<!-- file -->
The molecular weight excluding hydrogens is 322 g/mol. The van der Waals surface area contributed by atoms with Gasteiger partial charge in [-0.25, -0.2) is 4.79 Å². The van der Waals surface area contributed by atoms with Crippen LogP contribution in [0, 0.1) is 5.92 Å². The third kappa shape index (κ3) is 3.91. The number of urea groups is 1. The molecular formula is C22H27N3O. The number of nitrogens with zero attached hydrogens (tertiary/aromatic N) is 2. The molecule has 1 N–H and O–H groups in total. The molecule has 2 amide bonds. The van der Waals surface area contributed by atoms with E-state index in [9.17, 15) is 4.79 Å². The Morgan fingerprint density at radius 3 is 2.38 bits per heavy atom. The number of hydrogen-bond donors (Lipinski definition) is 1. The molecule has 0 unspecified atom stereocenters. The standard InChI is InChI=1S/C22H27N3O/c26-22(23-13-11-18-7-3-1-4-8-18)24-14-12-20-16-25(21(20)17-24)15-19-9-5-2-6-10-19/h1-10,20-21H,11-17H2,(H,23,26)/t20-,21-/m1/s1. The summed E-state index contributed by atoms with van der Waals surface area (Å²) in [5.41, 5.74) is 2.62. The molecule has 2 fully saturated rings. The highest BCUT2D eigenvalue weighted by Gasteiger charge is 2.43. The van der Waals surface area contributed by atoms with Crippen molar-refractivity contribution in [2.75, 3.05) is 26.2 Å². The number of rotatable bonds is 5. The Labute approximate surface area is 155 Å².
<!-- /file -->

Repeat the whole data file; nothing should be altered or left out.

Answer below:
The molecular weight excluding hydrogens is 322 g/mol. The van der Waals surface area contributed by atoms with Gasteiger partial charge in [-0.25, -0.2) is 4.79 Å². The van der Waals surface area contributed by atoms with Crippen LogP contribution in [0, 0.1) is 5.92 Å². The third kappa shape index (κ3) is 3.91. The number of urea groups is 1. The molecular formula is C22H27N3O. The number of nitrogens with zero attached hydrogens (tertiary/aromatic N) is 2. The molecule has 1 N–H and O–H groups in total. The molecule has 2 amide bonds. The van der Waals surface area contributed by atoms with E-state index in [9.17, 15) is 4.79 Å². The Morgan fingerprint density at radius 3 is 2.38 bits per heavy atom. The number of hydrogen-bond donors (Lipinski definition) is 1. The molecule has 0 unspecified atom stereocenters. The standard InChI is InChI=1S/C22H27N3O/c26-22(23-13-11-18-7-3-1-4-8-18)24-14-12-20-16-25(21(20)17-24)15-19-9-5-2-6-10-19/h1-10,20-21H,11-17H2,(H,23,26)/t20-,21-/m1/s1. The summed E-state index contributed by atoms with van der Waals surface area (Å²) in [5.41, 5.74) is 2.62. The molecule has 2 fully saturated rings. The highest BCUT2D eigenvalue weighted by Gasteiger charge is 2.43. The van der Waals surface area contributed by atoms with Crippen molar-refractivity contribution in [2.75, 3.05) is 26.2 Å². The number of rotatable bonds is 5. The Labute approximate surface area is 155 Å².